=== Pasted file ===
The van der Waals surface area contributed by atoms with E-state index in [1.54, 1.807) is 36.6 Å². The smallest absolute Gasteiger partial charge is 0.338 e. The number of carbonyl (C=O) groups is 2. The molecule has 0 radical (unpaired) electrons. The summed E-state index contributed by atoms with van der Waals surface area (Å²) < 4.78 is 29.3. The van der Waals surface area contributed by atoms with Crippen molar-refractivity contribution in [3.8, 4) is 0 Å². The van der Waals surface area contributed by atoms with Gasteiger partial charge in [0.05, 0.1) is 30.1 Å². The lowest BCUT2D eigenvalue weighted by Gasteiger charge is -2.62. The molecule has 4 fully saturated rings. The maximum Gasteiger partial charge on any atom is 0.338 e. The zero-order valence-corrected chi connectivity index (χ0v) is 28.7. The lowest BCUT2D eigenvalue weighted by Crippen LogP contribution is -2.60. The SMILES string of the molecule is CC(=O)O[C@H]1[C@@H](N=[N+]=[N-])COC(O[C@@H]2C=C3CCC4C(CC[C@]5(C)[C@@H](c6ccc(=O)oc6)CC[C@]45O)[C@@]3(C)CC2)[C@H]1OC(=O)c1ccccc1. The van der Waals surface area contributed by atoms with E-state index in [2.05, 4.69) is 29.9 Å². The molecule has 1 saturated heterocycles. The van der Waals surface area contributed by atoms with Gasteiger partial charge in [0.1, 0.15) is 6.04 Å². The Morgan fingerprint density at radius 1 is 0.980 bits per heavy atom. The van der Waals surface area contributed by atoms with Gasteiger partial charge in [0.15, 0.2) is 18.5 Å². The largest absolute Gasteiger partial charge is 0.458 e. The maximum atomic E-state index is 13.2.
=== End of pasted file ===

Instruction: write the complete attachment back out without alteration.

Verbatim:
The van der Waals surface area contributed by atoms with E-state index in [1.54, 1.807) is 36.6 Å². The smallest absolute Gasteiger partial charge is 0.338 e. The number of carbonyl (C=O) groups is 2. The molecule has 0 radical (unpaired) electrons. The summed E-state index contributed by atoms with van der Waals surface area (Å²) < 4.78 is 29.3. The van der Waals surface area contributed by atoms with Crippen molar-refractivity contribution in [3.8, 4) is 0 Å². The van der Waals surface area contributed by atoms with Gasteiger partial charge in [0.05, 0.1) is 30.1 Å². The lowest BCUT2D eigenvalue weighted by Gasteiger charge is -2.62. The molecule has 4 fully saturated rings. The maximum Gasteiger partial charge on any atom is 0.338 e. The zero-order valence-corrected chi connectivity index (χ0v) is 28.7. The lowest BCUT2D eigenvalue weighted by Crippen LogP contribution is -2.60. The SMILES string of the molecule is CC(=O)O[C@H]1[C@@H](N=[N+]=[N-])COC(O[C@@H]2C=C3CCC4C(CC[C@]5(C)[C@@H](c6ccc(=O)oc6)CC[C@]45O)[C@@]3(C)CC2)[C@H]1OC(=O)c1ccccc1. The van der Waals surface area contributed by atoms with E-state index in [2.05, 4.69) is 29.9 Å². The molecule has 1 saturated heterocycles. The van der Waals surface area contributed by atoms with Gasteiger partial charge in [0.1, 0.15) is 6.04 Å². The Morgan fingerprint density at radius 1 is 0.980 bits per heavy atom. The van der Waals surface area contributed by atoms with Gasteiger partial charge in [0.15, 0.2) is 18.5 Å². The largest absolute Gasteiger partial charge is 0.458 e. The maximum atomic E-state index is 13.2.